Home Emergency Plan-Environmental Health & Safety - Carnegie Mellon University

Home Emergency Plan


  • Talk to officials at your children's’ schools so you know ahead of time what their policies are with respect to dismissal during emergencies. 
  • Develop a disaster plan for your home. 
  • Identify meeting places should family members become separated.
  • Identify a friend or relative who lives out of the area for separated family members to call to say they are OK.
  • Develop an emergency telephone list and be sure every family member has a copy. 
  • Be sure all family members know where all utility shutoffs are in your home, and how to operate them.
  • Set up a procedure to help family members or neighbors who may need assistance
  • Make arrangements ahead of time for pets (they may not be permitted in emergency shelters)
  • If you are required to evacuate, use only one vehicle, to reduce traffic congestion and to keep the family together.  Follow designated routes.
  • Review insurance policies before an emergency develops and update as necessary.
  • Put together an emergency kit.  Keep everything together so it can be quickly gathered and thrown into your car if you have to evacuate.  Include the following:
    • 1 gal water/person/day (3 days)
    • Food for same period (if using canned goods, include MANUAL can opener)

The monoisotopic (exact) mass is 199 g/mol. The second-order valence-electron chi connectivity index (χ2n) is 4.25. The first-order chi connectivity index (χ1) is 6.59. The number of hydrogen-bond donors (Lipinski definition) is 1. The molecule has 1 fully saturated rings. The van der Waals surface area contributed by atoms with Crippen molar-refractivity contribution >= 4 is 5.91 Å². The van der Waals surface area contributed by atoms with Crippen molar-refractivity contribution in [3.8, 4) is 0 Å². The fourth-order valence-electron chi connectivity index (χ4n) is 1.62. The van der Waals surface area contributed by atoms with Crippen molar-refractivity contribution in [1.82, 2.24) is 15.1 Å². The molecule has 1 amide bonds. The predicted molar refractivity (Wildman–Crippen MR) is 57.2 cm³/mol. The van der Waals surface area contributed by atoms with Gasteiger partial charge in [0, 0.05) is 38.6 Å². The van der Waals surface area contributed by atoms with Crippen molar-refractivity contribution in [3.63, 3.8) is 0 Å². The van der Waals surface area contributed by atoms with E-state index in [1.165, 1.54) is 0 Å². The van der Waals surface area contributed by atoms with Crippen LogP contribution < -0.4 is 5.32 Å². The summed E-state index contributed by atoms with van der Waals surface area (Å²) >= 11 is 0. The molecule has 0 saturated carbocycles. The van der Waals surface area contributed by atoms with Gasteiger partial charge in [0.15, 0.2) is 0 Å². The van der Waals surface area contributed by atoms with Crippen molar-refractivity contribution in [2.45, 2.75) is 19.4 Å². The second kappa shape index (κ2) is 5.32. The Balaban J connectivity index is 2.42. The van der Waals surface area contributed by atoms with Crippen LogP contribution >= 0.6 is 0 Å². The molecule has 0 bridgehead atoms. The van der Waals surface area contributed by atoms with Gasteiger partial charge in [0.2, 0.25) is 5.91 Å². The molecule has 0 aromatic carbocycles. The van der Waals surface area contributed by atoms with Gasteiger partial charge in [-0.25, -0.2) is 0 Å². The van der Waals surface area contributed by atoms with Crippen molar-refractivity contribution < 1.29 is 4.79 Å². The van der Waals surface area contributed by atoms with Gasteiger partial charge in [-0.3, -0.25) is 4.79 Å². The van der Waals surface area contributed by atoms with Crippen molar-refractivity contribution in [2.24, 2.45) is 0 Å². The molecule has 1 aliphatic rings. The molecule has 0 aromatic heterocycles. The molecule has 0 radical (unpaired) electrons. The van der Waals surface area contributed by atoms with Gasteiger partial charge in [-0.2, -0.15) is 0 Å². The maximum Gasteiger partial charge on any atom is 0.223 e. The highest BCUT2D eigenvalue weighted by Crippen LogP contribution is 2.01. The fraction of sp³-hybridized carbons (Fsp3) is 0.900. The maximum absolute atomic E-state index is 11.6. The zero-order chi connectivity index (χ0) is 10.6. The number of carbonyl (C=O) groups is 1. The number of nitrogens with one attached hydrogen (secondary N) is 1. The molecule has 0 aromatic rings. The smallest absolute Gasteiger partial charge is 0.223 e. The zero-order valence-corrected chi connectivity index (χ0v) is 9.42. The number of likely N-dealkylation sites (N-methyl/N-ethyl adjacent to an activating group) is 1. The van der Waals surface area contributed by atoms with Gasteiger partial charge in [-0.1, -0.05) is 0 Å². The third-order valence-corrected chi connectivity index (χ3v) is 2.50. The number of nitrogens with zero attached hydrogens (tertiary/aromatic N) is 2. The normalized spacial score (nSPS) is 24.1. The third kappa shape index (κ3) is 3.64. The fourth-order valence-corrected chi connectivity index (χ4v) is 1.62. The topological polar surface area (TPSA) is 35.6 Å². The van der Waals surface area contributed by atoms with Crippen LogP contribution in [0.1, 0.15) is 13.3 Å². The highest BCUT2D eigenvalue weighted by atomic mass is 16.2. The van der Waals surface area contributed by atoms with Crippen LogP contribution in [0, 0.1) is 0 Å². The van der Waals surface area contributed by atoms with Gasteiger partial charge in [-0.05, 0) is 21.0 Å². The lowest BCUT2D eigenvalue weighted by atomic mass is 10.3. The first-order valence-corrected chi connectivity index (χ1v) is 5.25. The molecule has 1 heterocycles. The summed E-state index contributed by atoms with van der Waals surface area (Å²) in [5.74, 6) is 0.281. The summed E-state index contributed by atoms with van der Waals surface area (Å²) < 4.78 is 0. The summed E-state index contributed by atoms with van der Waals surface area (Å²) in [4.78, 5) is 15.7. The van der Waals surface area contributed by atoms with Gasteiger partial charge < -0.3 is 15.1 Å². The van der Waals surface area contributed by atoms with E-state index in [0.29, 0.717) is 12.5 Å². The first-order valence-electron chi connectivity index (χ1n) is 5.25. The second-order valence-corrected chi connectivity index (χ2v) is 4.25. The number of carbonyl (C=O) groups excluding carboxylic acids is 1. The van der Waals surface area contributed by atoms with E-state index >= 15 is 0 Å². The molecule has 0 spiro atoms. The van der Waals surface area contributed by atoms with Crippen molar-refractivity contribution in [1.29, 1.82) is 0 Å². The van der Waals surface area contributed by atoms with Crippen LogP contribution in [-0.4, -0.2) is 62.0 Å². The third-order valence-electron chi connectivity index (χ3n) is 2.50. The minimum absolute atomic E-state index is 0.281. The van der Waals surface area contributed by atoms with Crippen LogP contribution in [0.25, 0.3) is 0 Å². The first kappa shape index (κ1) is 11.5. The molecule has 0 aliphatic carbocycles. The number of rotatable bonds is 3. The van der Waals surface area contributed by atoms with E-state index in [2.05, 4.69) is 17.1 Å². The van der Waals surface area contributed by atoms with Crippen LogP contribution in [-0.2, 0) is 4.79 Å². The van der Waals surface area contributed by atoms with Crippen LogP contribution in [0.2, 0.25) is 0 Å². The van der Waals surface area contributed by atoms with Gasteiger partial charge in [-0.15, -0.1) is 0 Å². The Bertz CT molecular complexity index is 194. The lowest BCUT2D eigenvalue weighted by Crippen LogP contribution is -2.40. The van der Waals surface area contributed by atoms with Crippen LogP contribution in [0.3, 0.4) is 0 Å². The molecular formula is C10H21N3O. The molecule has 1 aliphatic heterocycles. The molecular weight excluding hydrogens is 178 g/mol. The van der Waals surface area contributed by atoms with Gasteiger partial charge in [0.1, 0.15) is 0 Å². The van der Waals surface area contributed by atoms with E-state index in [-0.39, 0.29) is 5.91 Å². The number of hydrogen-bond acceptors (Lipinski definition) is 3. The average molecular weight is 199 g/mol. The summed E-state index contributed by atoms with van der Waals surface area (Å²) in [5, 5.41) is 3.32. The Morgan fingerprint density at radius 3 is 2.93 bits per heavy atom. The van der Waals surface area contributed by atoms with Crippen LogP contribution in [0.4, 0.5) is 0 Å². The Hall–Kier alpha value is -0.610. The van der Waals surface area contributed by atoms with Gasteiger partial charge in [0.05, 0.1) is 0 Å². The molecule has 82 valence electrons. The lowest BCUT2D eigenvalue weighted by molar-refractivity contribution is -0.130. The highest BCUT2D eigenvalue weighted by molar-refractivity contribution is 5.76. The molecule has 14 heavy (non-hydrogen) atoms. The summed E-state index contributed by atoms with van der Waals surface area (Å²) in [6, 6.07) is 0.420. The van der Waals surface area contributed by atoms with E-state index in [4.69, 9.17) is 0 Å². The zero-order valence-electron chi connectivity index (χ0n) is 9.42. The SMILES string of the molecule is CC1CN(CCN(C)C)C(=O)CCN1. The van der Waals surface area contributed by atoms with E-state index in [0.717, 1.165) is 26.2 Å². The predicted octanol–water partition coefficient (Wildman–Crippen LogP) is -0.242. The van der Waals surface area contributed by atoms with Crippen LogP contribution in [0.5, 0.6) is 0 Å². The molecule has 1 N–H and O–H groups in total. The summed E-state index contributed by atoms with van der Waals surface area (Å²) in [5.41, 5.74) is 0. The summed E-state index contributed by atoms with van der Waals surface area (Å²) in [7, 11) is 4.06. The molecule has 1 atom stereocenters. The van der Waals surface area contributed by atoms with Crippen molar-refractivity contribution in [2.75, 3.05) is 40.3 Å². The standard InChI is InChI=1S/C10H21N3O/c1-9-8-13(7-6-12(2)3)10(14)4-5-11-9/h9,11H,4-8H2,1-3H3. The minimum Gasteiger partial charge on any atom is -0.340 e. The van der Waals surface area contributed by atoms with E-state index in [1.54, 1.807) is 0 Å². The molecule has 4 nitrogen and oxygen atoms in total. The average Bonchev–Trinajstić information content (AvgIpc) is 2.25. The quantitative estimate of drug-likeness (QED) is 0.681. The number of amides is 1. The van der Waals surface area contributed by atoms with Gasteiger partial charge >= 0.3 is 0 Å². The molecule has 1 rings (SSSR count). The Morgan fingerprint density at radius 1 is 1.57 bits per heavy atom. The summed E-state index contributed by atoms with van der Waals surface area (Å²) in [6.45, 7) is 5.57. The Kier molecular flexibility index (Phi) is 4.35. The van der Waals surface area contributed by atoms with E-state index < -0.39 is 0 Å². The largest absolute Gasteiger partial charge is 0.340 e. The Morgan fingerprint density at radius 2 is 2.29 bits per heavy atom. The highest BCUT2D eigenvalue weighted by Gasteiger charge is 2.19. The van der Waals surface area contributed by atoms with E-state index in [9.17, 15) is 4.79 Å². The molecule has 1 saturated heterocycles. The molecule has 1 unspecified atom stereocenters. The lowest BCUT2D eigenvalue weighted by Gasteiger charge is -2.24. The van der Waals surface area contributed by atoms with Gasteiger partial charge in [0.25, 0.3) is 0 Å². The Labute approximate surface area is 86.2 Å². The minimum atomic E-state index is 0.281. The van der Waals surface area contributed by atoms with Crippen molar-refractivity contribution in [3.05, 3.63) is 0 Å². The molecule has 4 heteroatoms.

• 1st Aid Kit, extra prescription medicines, glasses, contact lenses
    • Battery operated radio with extra batteries
    • Flashlight with extra batteries
    • Matches in waterproof container
    • Duct tape, scissors, plastic sheeting
    • Mess kits or paper plates, cups, utensils
    • Small fire extinguisher
    • Signal flares, whistle
    • Extra car and house keys
    • Sanitary items (toilet paper, towelettes, soap, disinfectant, etc.)
    • Personal ID, cash, traveler’s checks, credit or debit card. Keep in mind that ATM machines, credit card verification, etc. may not be available in an emergency, particularly if electrical power is compromised.
    • Copies of important papers (will, insurance policies, passport, birth certificates, bank account numbers, powers of attorney, etc.).  Place these in a waterproof container.
    • Emergency contact list, with phone numbers
    • Medications, including non-prescription medications that you take, such as pain relievers, stomach remedies, etc. If you use prescription medications, keep at least a three-day supply on hand.
    • Blankets, sleeping bags, pillows, extra clothing
    • Road maps
    • Toys and games to keep children occupied, as well as baby food and diapers, if they are infants. 
    • Food and water for pets, for emergencies that require you to remain in your home.
  • Talk honestly with your children.  Keep them informed without raising undue concerns.  Watch for distress signs and give them reassurance.  Try to keep them from seeing graphic depictions of the emergency on television, especially repeat showings.  Children may not realize that the disaster is not really occurring again with each viewing.